The Nazi past haunts 97-year-old Helmut Oberlander, as well as Canada. The American country fought Adolf Hitler’s regime in World War II and received thousands of people who survived the barbarism, but it also became a refuge for some Nazi executioners and collaborators. Oberlander is one of them; at the moment, he is the last living known in the country for his long battle to avoid deportation. Although he has never been formally charged with a crime, he is appointed by the authorities for his participation in a Nazi death squad that killed at least 20,000 people. Seven decades later, in a late and erratic justice process, the Canadian Immigration and Refuge Commission must now decide on his possible deportation after his citizenship was revoked in 2018.
Helmut Oberlander (1924, Halbstadt, Ukraine) arrived in Canada with his wife Margret in 1954 and obtained Canadian citizenship in 1960. The couple has two daughters and settled in Waterloo (Ontario), where they managed to achieve a loose economic situation thanks to activities in the real estate sector. But his placid life was interrupted in 1995, when the Royal Canadian Mounted Police opened an investigation into Oberlander’s affiliation between 1941 and 1943 to a Einsatzkommando, a Nazi unit made up of members of the SS and Gestapo who operated in areas of the former Soviet Union and murdered thousands of civilians.
After decades of silence, Helmut Oberlander said that he was forced to join the unit at the age of 17 and that, if he defected, he would have been executed. He also stated that he performed non-violent tasks, mainly as a translator. He was not prosecuted, but Canadian authorities tried to withdraw his citizenship because he concealed that he belonged to a death squad. A 2018 Federal Court document states: “In 1943 and 1944, Oberlander became an infantryman in the German Army.”
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As early as 2000, in a first attempt by Canada to revoke his citizenship, Judge Andrew MacKay stated that there was no evidence of his participation in the massacres, but that he had hidden his past and, although he knew the brutality of the Task forces, was an accomplice for his tasks in the unit. “My father has been a responsible and respectful citizen of this country’s laws. It created many jobs and contributed to the community, ”said Irene Rooney, one of her daughters, at a meeting with the parliamentary citizenship and immigration committee in April 2005. Oberlander’s lawyers managed to have the decision overturned three times, but the judge Michael Phelan rendered a final decision in September 2018.
Oberlander and his lawyers tried to appeal to the Supreme Court of Canada. But the request was denied in December 2019, opening the door to deportation (authorities have not officially said which country it would be in, as Oberlander lost German nationality when he acquired the Canadian one). Since then, the defense has sought to curb his expulsion on the grounds that his old age and reduced mental faculties represent “abuse in procedure”. In a new chapter of this plot, the defense obtained in February this year the temporary suspension of an order that expired on March 19. Ron Poulton, Oberlander’s principal lawyer, requested the day before the procedure to be permanently annulled. “We discovered evidence that had been in the hands of the Government for years and which we did not have access to despite being our right,” he said.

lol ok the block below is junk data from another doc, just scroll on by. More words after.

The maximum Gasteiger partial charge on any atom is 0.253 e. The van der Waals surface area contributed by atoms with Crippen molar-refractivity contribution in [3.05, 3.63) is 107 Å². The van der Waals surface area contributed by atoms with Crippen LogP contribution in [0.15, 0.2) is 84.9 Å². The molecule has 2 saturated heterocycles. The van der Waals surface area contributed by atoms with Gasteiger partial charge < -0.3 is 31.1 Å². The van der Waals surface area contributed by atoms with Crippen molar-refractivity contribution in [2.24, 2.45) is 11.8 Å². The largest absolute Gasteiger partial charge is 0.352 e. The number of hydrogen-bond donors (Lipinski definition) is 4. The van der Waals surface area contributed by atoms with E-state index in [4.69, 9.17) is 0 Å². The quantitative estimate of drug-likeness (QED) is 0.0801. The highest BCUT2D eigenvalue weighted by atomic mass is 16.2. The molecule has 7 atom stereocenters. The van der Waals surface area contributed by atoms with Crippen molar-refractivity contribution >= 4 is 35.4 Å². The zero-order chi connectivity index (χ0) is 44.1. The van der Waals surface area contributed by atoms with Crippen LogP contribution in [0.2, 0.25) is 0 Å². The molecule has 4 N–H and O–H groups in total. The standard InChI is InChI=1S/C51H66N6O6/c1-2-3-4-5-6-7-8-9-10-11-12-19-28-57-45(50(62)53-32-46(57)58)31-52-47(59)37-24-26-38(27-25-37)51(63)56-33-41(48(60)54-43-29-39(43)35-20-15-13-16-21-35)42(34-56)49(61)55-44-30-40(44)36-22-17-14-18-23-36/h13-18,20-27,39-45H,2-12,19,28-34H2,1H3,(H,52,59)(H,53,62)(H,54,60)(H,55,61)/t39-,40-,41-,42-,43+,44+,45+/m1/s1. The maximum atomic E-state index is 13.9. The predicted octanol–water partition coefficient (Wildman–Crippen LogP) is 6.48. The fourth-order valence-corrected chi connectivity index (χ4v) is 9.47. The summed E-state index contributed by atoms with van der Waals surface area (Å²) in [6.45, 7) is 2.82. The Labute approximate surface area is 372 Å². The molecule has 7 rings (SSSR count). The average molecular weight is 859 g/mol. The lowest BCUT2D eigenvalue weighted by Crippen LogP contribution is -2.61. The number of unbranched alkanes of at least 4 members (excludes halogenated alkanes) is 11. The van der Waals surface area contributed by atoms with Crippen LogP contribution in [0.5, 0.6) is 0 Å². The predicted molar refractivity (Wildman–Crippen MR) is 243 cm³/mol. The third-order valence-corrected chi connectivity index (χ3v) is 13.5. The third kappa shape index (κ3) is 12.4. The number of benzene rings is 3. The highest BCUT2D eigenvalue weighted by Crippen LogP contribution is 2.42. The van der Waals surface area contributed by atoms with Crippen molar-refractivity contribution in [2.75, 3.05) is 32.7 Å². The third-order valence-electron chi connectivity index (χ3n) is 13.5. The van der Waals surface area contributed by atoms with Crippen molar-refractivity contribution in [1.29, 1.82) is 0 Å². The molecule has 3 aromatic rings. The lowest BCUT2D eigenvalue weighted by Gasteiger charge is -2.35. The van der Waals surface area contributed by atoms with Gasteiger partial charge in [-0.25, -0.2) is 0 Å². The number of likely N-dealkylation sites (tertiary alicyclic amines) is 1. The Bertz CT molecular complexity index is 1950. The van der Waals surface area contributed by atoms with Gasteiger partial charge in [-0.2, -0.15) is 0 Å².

Poulton in statements to the CBC channel, although without going into details. A new hearing is scheduled for next Tuesday.
For Michael Levitt, president of the Friends of the Simon Wiesenthal Center, Oberlander “abused” the legal system and “avoided justice for too long”. Levitt considers that the case is “shameful and disrespectful to the memory of those who suffered and lost their lives at the hands of the Nazis”. For his part, the co-chairman of the Jewish and Israeli Relations Advisory Center, Pinchas Gutter, asked the Government of Canada to carry out the deportation. “It saddens us enormously that Nazi war criminals continue to evade justice by hiding their past. Oberlander served in a Nazi death squad and lied to obtain Canadian citizenship, ”he said in a statement.
According to calculations by the historian Howard Margolian, about 2,000 criminals and Nazi collaborators arrived in Canada between 1946 and 1956, the majority coming from Ukraine, Lithuania and Hungary. In 1987, the Government of Brian Mulroney modified the Penal Code so that Canada could prosecute war crimes and crimes against humanity committed abroad, after the country was criticized for not making an effort to prosecute these cases. In 2000, Canada adopted the law on war crimes and against humanity, after ratifying the Rome Statute.
So far, only two processes have been carried out based on this standard, both related to the Rwandan genocide. As for the Nazis’ cases, Michael Seifert, a former SS member who arrived in Canada in 1951, was extradited to Germany in 2007, and László Csatáry, a member of the Hungarian police who participated in the transfer of some 15,000 Jews to Auschwitz, lost his citizenship Canadian in 1997; died in Budapest in 2013.
Other cases show the reverse of the medal. Vladimir Katriuk, former SS, died in 2015 at the age of 93 in Ormstown (Quebec). He never appeared before a judge. Wasyl Odynsky, a former guard at the concentration camp
Trawniki (Poland), died in 2014 in Scarborough (Ontario) at the age of 90. A Canadian court in 2009 rejected a request to withdraw his citizenship. According to the Ministry of Justice, the case of Helmut Oberlander is the only one related to World War II that remains open. The end is not yet known.
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